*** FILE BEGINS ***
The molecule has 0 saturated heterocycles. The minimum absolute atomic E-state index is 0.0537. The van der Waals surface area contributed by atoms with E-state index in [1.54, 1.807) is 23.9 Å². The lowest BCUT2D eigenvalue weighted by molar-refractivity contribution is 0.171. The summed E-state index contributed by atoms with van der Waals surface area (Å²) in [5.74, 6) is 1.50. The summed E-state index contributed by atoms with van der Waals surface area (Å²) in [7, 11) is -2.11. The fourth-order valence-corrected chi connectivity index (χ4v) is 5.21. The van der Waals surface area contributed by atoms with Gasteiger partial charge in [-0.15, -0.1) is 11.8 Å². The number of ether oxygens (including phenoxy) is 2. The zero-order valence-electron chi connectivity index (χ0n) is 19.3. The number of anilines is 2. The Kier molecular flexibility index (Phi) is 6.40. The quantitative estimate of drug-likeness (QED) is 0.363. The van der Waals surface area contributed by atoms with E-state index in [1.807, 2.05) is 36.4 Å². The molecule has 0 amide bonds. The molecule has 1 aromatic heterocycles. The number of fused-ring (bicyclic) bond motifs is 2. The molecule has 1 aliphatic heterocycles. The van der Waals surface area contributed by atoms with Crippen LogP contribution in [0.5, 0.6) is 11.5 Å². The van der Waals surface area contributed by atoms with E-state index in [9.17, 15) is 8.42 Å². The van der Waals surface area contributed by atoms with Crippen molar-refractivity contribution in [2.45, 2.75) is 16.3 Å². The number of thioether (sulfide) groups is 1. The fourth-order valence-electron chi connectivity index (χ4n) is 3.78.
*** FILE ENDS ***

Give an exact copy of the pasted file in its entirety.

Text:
The molecule has 0 saturated heterocycles. The minimum absolute atomic E-state index is 0.0537. The van der Waals surface area contributed by atoms with E-state index in [1.54, 1.807) is 23.9 Å². The lowest BCUT2D eigenvalue weighted by molar-refractivity contribution is 0.171. The summed E-state index contributed by atoms with van der Waals surface area (Å²) in [5.74, 6) is 1.50. The summed E-state index contributed by atoms with van der Waals surface area (Å²) in [7, 11) is -2.11. The fourth-order valence-corrected chi connectivity index (χ4v) is 5.21. The van der Waals surface area contributed by atoms with Gasteiger partial charge in [-0.15, -0.1) is 11.8 Å². The number of ether oxygens (including phenoxy) is 2. The zero-order valence-electron chi connectivity index (χ0n) is 19.3. The number of anilines is 2. The Kier molecular flexibility index (Phi) is 6.40. The quantitative estimate of drug-likeness (QED) is 0.363. The van der Waals surface area contributed by atoms with E-state index in [1.807, 2.05) is 36.4 Å². The molecule has 0 amide bonds. The molecule has 1 aromatic heterocycles. The number of fused-ring (bicyclic) bond motifs is 2. The molecule has 1 aliphatic heterocycles. The van der Waals surface area contributed by atoms with Crippen LogP contribution in [0.5, 0.6) is 11.5 Å². The van der Waals surface area contributed by atoms with E-state index in [9.17, 15) is 8.42 Å². The van der Waals surface area contributed by atoms with Crippen molar-refractivity contribution in [2.45, 2.75) is 16.3 Å². The number of thioether (sulfide) groups is 1. The fourth-order valence-electron chi connectivity index (χ4n) is 3.78.